GH = 18dGH KH = 11dKH , acceptable?
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Old 04-28-2013, 12:14 AM   #1
paul195
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GH = 18dGH KH = 11dKH , acceptable?


Are my GH & KH values (18,11) acceptable? should I consider trying to lower and/or match them? Does this depend on my LFS's water parameters?

Thanks

Paul
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Old 04-28-2013, 02:24 AM   #2
Diana
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Those values describe hard water. This is great for most live bearers, many Rainbow fish, and certain other species. Rift Lake fish, of course.

Many of the community fish that are available in the stores have been hatchery raised, so even if their ancestors came from soft water, many of them are OK in harder water now. Some fish have not made the transition, and still require the soft water their ancestors came from.

I would prefer to suggest you go for fish that are known to thrive in the water you have. If you want to keep (and especially to breed) the soft water fish, then look into ways to soften the water. Reverse Osmosis is the way most serious fish keepers end up.
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Here is how I deal with the water at the store:
1) Set up a quarantine tank with water that matches the TDS, GH, KH and pH of the store water.
2) Drip acclimate the fish. Even though the water is as similar as I can make it, a slow introduction is best.
3) Over the month or so that the fish are in quarantine I gradually alter the water until it matches the display tank.
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Old 04-28-2013, 01:17 PM   #3
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Confirming that the tests are valid it come down to tanking choices. Selecting species to match the water you have is the easiest without argument.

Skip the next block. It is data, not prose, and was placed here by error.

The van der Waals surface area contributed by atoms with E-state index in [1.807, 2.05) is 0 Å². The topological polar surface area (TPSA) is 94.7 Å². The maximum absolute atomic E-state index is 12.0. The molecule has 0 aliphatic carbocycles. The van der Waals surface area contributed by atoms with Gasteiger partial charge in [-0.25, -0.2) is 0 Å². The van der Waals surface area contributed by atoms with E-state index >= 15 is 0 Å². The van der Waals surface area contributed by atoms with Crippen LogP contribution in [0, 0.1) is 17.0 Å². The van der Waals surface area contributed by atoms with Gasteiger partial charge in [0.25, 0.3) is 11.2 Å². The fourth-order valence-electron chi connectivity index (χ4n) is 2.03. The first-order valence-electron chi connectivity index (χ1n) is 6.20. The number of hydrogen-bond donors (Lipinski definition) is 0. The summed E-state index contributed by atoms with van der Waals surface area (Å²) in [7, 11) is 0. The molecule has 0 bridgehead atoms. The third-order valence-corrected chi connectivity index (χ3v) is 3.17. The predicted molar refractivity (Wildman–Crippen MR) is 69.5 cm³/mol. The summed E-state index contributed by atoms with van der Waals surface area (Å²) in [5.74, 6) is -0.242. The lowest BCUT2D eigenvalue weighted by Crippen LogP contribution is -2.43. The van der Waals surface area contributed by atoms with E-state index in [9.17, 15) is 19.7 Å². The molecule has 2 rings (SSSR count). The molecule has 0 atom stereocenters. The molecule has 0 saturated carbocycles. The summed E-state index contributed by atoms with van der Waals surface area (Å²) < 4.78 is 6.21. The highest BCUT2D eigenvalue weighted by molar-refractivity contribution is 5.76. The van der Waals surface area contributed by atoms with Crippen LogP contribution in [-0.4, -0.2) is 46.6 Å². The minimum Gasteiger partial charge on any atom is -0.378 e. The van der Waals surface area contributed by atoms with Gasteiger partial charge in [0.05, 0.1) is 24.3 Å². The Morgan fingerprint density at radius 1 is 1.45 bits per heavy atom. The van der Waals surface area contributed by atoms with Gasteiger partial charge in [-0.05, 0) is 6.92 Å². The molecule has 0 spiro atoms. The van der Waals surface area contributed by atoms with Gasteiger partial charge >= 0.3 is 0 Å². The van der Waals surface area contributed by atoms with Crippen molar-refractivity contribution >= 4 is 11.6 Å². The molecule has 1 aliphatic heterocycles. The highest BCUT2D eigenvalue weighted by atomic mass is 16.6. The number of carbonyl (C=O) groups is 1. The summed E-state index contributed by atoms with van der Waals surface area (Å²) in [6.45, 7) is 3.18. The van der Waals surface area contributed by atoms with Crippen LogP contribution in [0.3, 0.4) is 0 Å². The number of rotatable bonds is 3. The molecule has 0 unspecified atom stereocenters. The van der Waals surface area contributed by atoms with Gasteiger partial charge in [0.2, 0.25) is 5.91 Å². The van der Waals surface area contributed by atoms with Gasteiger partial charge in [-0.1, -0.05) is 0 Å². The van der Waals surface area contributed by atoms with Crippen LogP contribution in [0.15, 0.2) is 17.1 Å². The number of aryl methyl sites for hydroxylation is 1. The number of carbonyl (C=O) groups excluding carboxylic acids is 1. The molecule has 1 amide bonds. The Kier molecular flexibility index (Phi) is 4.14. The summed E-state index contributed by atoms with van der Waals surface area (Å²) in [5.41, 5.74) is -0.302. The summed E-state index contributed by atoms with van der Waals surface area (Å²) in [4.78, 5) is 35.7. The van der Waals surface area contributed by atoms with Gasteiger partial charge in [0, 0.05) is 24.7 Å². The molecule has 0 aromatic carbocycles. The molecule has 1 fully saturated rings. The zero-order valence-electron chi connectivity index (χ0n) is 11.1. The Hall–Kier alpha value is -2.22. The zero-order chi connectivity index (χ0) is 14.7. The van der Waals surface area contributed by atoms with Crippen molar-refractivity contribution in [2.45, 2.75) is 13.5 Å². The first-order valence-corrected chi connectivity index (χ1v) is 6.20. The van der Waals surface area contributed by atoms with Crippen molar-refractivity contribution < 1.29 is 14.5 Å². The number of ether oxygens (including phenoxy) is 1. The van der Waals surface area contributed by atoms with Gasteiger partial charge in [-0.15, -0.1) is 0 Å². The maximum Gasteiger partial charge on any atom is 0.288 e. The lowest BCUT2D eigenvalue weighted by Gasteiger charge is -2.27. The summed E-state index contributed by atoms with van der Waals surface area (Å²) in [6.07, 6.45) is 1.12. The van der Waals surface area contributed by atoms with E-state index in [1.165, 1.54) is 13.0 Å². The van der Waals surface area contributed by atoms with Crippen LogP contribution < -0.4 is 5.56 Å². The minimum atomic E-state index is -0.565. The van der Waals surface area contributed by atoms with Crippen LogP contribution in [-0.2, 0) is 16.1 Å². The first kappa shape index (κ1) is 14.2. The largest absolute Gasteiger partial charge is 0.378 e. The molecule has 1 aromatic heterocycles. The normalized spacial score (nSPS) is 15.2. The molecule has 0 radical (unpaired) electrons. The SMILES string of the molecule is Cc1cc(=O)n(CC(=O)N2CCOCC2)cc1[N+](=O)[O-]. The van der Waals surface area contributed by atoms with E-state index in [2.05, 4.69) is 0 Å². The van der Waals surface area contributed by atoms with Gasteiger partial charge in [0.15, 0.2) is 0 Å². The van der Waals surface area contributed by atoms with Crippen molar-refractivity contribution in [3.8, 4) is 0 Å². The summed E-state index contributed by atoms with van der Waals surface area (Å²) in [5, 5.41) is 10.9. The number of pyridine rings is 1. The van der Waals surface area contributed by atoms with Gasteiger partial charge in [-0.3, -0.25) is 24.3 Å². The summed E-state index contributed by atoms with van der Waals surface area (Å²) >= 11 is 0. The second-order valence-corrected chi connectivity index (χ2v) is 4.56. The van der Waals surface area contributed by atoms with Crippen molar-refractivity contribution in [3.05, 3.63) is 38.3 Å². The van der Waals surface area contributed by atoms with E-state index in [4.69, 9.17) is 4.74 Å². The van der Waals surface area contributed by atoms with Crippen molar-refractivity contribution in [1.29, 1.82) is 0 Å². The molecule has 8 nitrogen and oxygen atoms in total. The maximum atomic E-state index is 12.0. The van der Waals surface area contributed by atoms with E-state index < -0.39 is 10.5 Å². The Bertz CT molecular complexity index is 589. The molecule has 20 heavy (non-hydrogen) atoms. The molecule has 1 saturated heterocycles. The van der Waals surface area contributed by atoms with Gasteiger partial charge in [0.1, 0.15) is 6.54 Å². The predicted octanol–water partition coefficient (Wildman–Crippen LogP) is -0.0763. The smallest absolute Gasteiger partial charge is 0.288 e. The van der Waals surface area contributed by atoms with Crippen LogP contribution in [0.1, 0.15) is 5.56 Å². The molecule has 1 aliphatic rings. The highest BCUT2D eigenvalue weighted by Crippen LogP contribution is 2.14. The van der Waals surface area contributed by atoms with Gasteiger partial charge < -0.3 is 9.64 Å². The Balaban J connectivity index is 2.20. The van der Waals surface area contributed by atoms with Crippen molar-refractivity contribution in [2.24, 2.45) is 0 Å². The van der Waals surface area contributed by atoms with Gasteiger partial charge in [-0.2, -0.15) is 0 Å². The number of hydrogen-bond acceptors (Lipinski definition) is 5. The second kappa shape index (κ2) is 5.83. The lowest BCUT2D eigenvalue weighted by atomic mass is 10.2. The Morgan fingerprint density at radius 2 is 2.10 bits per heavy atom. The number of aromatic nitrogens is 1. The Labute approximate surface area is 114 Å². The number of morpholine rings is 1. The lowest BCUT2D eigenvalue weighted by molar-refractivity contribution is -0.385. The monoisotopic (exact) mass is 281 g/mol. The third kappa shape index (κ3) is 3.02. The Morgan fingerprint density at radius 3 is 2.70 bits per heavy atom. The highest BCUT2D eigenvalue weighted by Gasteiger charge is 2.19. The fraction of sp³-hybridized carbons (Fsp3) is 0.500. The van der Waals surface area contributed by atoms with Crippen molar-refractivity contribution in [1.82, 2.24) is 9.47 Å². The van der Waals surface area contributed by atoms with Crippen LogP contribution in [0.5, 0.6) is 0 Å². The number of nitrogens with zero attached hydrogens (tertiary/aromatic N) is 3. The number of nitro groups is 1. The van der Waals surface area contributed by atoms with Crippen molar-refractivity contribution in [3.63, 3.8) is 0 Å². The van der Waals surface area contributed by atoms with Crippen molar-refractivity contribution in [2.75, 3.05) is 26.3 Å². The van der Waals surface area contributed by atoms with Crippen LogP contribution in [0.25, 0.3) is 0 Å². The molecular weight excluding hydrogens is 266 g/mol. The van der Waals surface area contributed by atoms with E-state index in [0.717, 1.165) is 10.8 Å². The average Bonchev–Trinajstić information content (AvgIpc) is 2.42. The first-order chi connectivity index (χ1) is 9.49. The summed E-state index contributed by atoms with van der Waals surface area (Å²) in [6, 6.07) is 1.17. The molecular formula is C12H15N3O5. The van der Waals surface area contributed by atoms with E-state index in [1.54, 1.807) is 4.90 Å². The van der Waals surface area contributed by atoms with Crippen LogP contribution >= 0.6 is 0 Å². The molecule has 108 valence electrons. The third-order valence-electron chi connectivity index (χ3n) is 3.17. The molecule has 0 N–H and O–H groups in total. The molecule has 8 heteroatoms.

Altering water doubles if not more the efforts required for each water change. I'm not going to spend 1/2 a page outlining the basic methods to achieve lower mineral content. Diana's post regarding RO filtering is exactly the method I employ here. The equipment used is cost comparable to another mid sized tanking system. My heart is set on soft water species so I deal with the extra work. Make no mistake dealing with water is ultimately work in the long term not enjoyable hobby time.

System parameters necessary for healthy long term husbandry with domestically raised fauna does have a wider range of 'wiggle' room. Use discretion and a little common sense in your selections because those ranges of mineral content and osmotic pressure still have effect on health long term.
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Old 04-28-2013, 01:59 PM   #4
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Agreed, do yourself a favor and do not fight the water it will always win.
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Old 04-28-2013, 05:54 PM   #5
paul195
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I did a 50% water change yesterday and that has brought my GH down to 14dGH.

Quote:
Many of the community fish that are available in the stores have been hatchery raised, so even if their ancestors came from soft water, many of them are OK in harder water now.
Quote:
Make no mistake dealing with water is ultimately work in the long term not enjoyable hobby time.
Point taken, why mess with the water parameters if the local bred fish are acclimatized to it anyway - that's just creating work. I will talk to the LFS to see what the fish are used to.
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Old 06-21-2013, 02:19 PM   #6
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Following on from this, what about plants? is 11 dKH / 14 dGH to hard for plants to do well? Most of my plants aren't looking too happy at the moment.

Ammonia 0
Nitrite 0
Nitrate 10-20ppm
Phosphate 2.5ppm
pH 8.2